Apple says iCloud accounts of celebrities were hacked in targeted attack | Re/code →

September 02, 2014 |

Here’s the statement from Apple:

We wanted to provide an update to our investigation into the theft of photos of certain celebrities. When we learned of the theft, we were outraged and immediately mobilized Apple’s engineers to discover the source. Our customers’ privacy and security are of utmost importance to us. After more than 40 hours of investigation, we have discovered that certain celebrity accounts were compromised by a very targeted attack on user names, passwords and security questions, a practice that has become all too common on the Internet. None of the cases we have investigated has resulted from any breach in any of Apple’s systems including iCloud or Find my iPhone. We are continuing to work with law enforcement to help identify the criminals involved.

So, they’re basically saying that their systems were not at fault, and that the attackers knew which iCloud accounts they were hacking into.

This strikes me as a very odd statement. Even if their systems were not breached, at the end of the day several high-profile accounts were hacked. Their wording makes it sound a lot like they’re saying: “this is life on the Internet, better get used to it”.

That’s not very reassuring, and it doesn’t sound like Apple to me.

If you haven’t done it yet, this might be a good time to set up 2-step verification for your Apple ID.

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Three Chilean engineering students create world's first 'unstealable bike' →

September 02, 2014 |

Interesting concept:

Designers Juan José Monsalve, Andrés Roi, and Cristóbal Cabello say on their Yerka Project website that their prototype bike “looks like a traditional bike to the naked eye, but it’s the safest bicycle you’ll find” because “we decided to make a lock out of the frame” so “the only way to steal it is to break the lock, which implies breaking the bike.”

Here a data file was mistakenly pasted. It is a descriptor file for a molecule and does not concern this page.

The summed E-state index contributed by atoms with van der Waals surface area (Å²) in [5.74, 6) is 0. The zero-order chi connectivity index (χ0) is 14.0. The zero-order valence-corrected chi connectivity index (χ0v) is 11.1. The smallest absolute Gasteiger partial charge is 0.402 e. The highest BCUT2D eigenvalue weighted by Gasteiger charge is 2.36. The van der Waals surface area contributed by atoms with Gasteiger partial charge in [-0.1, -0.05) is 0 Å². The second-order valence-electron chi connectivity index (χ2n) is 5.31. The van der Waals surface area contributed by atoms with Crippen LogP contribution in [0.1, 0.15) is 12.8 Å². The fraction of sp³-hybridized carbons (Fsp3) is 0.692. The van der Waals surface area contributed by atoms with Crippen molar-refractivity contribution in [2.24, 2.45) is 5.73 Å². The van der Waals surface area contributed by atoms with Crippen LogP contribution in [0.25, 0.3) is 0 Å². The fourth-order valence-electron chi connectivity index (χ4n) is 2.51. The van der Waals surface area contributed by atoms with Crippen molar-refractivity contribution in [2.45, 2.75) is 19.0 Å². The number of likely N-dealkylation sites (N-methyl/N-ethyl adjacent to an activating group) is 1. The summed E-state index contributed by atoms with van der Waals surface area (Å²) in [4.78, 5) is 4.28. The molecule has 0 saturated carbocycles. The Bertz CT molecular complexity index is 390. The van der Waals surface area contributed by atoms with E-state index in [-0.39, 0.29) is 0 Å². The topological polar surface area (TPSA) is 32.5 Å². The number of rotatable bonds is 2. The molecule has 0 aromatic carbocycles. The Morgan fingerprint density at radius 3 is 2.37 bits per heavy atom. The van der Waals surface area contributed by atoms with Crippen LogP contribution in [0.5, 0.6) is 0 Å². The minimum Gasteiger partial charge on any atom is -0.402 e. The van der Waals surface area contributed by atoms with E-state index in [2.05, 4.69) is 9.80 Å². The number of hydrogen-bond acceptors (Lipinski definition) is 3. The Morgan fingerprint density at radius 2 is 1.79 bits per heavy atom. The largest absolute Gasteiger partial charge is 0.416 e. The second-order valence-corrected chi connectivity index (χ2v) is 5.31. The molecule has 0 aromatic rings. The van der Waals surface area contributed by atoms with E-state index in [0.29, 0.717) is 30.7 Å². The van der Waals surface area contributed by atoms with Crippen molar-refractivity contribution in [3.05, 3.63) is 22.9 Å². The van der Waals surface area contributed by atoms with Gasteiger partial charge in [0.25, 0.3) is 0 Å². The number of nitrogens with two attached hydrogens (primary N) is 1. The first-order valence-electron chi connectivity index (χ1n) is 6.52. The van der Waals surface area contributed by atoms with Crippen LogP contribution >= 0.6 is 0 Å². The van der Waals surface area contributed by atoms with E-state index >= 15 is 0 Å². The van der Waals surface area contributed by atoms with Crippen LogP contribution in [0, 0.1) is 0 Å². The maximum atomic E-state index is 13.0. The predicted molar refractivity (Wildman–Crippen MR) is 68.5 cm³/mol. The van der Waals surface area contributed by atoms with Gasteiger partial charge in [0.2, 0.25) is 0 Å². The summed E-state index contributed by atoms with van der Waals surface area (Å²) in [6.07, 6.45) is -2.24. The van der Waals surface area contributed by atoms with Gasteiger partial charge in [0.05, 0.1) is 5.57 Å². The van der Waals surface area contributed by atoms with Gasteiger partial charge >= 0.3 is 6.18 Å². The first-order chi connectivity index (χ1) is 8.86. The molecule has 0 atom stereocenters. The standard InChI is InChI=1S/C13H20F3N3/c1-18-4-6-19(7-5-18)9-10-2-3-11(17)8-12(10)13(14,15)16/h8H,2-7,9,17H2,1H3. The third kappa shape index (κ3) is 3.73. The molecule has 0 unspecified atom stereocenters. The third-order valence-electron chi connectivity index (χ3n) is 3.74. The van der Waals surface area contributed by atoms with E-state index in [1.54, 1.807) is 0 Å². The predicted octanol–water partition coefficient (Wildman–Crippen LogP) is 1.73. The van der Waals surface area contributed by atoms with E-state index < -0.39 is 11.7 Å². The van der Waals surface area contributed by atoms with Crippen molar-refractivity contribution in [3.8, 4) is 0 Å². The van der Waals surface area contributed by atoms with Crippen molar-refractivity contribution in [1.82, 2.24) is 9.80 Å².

Be sure to check out the video at the project’s website to get a better idea of how it works.

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Stephen Hackett creates a fundraiser for St Jude Children's hospital →

September 02, 2014 |

September is Childhood Cancer Awareness Month. From his article on 512 Pixels:

I’ve set up a St. Jude fundraising page that I will be linking to instead of RSS sponsors for the month of September. My goal is to raise $1,000 for the kids of St. Jude this month It takes $2 million a day to run the hospital and research center, so $1,000 is a drop in the bucket. Let’s make it our drop.

This is an important cause. I’ve already donated, and you should too.

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How the new HTML 'Picture' element will make the Web faster | Ars Technica →

September 02, 2014 |

Scott Gilbertson on the new HTML Picture element, which will allow mobile devices to selectively load smaller-res images on websites:

Web developers recognized this problem very early on in the growth of what was called the “mobile” Web back then. So more recently, a few of them banded together to do something developers have never done before—create a new HTML element.

Fascinating story.

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Stop Stealing Dreams by Seth Godin | TEDxYouth →

September 02, 2014 |

I came across this on Seth Godin’s blog today, and it’s worth a link even though it’s nearly two years old. It’s an amazing talk he gave at TEDxYouth back in 2012, where he asks a truly important question:

What is school for?

He goes on to make an incredibly relevant critique of the modern school system, and how we can fix it. Be sure to also take a look at the manifesto for more in-depth information.

Really, really great stuff.

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Don't forget to remember this | Fifty Foot Shadows →

September 01, 2014 |

Another gem that I missed last week, this time by John Carey:

Photography is a privilege we are lucky to have, but it should never get in the way of our happiness, it should pull us toward it like a magnetic force. The secret to great photography has nothing to do with your philosophy, your choice of format, or your pedigree. Let your camera be your compass. Live first, then shoot.

So much to love in this piece.

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Dropbox is a Feature | The Brooks Review →

September 01, 2014 |

I’ve been so busy migrating the site this past week that I somehow forgot to link to this great article by Ben Brooks on the uncertain future that Dropbox is facing: